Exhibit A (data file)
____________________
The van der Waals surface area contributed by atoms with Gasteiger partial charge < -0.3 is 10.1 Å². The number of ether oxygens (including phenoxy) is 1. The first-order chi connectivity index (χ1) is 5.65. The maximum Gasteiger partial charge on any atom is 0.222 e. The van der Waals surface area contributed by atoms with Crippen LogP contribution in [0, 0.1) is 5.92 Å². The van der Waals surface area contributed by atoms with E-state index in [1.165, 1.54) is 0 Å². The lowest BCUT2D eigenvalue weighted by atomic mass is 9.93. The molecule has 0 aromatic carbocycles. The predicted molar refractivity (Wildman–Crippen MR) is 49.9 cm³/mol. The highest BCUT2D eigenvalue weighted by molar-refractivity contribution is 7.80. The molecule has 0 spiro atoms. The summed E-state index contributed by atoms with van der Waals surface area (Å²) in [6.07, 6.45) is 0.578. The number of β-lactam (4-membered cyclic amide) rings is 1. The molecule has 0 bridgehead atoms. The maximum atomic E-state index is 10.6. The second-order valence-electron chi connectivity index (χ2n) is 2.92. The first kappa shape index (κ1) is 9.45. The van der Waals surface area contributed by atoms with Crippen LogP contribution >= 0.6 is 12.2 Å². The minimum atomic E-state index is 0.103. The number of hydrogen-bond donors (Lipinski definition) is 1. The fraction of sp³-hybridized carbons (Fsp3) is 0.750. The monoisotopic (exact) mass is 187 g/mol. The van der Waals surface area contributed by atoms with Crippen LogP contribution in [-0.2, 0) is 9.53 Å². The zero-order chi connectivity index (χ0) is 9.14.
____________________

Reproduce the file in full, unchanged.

The van der Waals surface area contributed by atoms with Gasteiger partial charge < -0.3 is 10.1 Å². The number of ether oxygens (including phenoxy) is 1. The first-order chi connectivity index (χ1) is 5.65. The maximum Gasteiger partial charge on any atom is 0.222 e. The van der Waals surface area contributed by atoms with Crippen LogP contribution in [0, 0.1) is 5.92 Å². The van der Waals surface area contributed by atoms with E-state index in [1.165, 1.54) is 0 Å². The lowest BCUT2D eigenvalue weighted by atomic mass is 9.93. The molecule has 0 aromatic carbocycles. The predicted molar refractivity (Wildman–Crippen MR) is 49.9 cm³/mol. The highest BCUT2D eigenvalue weighted by molar-refractivity contribution is 7.80. The molecule has 0 spiro atoms. The summed E-state index contributed by atoms with van der Waals surface area (Å²) in [6.07, 6.45) is 0.578. The number of β-lactam (4-membered cyclic amide) rings is 1. The molecule has 0 bridgehead atoms. The maximum atomic E-state index is 10.6. The second-order valence-electron chi connectivity index (χ2n) is 2.92. The first kappa shape index (κ1) is 9.45. The van der Waals surface area contributed by atoms with Crippen LogP contribution >= 0.6 is 12.2 Å². The minimum atomic E-state index is 0.103. The number of hydrogen-bond donors (Lipinski definition) is 1. The fraction of sp³-hybridized carbons (Fsp3) is 0.750. The monoisotopic (exact) mass is 187 g/mol. The van der Waals surface area contributed by atoms with Crippen LogP contribution in [-0.2, 0) is 9.53 Å². The zero-order chi connectivity index (χ0) is 9.14.